Anthony Shaw

@anthonypjshaw

Making a TV remote in Python

I’d heard plenty of great things about the BeeWare project for Python over the past year. Python certainly doesn’t come to mind when you think about mobile app development, but it is a language and the tools exist to compile/convert it into native code on iOS, Android and Windows.

In this tutorial I will show how to build a basic TV remote for the Panasonic Viera TVs on iPhone.

Requirements for iOS

  • Xcode (and therefore a mac), or you can follow this tutorial for Android and at the end I’ll point out some differences
  • Python 3.5, although this would work on earlier versions
  • A Panasonic Viera TV, connected to the network

Creating the project

Creating a test project is straightforward, we download a package called briefcase pip install briefcase, make a new folder for our project mkdir tv_remote and then within that creating a folder called Remote with the files __init__.py and app.py inside. __init__.py can be empty, app.py is our entry point so at a minimum we need the boiler plate code below

Also create a file setup.py with some information on the package. This is where we describe to briefcase which platforms we want to build for. Also, very importantly we can specify the pip packages that this app will need. Our’s need the toga UI library and also a Python library for controlling the TV called PyViera.

Once all that is done, your directory should look like this.

Your directory should look like this.

Now you can run (from within tv_remote directory) a command to download all the packages and components and build an xcode project

python setup.py ios

After a few minutes you’ll get an iOS subdirectory and an xcodeproj directory which you can open from XCode.

Going into XCode and building that project, it will start up the iPhone simulator and we have our working Hello World application. You’ll see in the bottom right a console window where you can send debug info for your app.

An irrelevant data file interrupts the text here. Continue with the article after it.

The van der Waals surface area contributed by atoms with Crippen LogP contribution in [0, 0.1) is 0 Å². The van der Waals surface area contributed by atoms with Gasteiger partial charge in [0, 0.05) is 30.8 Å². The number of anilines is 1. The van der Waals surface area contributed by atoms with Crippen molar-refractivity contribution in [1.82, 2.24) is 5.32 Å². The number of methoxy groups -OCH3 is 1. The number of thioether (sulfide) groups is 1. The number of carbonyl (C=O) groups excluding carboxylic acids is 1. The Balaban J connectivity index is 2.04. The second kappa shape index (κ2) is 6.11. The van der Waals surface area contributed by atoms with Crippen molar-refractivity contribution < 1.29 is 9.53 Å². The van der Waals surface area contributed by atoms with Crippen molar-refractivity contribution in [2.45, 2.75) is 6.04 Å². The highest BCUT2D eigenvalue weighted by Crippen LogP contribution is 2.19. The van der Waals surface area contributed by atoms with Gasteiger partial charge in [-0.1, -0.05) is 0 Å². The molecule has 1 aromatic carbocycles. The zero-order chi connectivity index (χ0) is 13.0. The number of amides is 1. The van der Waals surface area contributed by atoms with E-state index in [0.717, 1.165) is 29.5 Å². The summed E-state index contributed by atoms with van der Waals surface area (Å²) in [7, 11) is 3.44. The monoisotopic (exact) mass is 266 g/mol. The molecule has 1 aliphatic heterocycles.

Nice! That was insanely easy.

Making our TV Remote

Our second prototype, we’re going to add button to change the channel, nothing complicated, just for the number 5.

Rebuilding that app and launching it, once the discover TVs method operates, it’ll ask for network permissions so we know it’s working correctly.

You’ll need to turn the TV on first, then try pressing that number 5!

Building out the buttons

Now working through a full example, we want to understand the layout model for Toga. Within Toga you can apply CSS styles for margin, padding, box layout and justification.

In this more detailed example we can see creating 5 rows of buttons and aligning them to draw a remote

Go ahead and build the project (making sure you’re editing app.py within the xcode project, not the original directory) and voila! A working TV remote.

The “aha” moment

This isn’t about not having to learn Swift or Objective-C, Python is an ecosystem not just a language.

Using this pattern, you can take any of the 90,000+ packages on PyPi and turn them into simple mobile apps.

What about Android?

Going back over those steps, simply adjust setup.py to have the ‘android’ platform and run python setup.py android and briefcase will build out an Android project for you.

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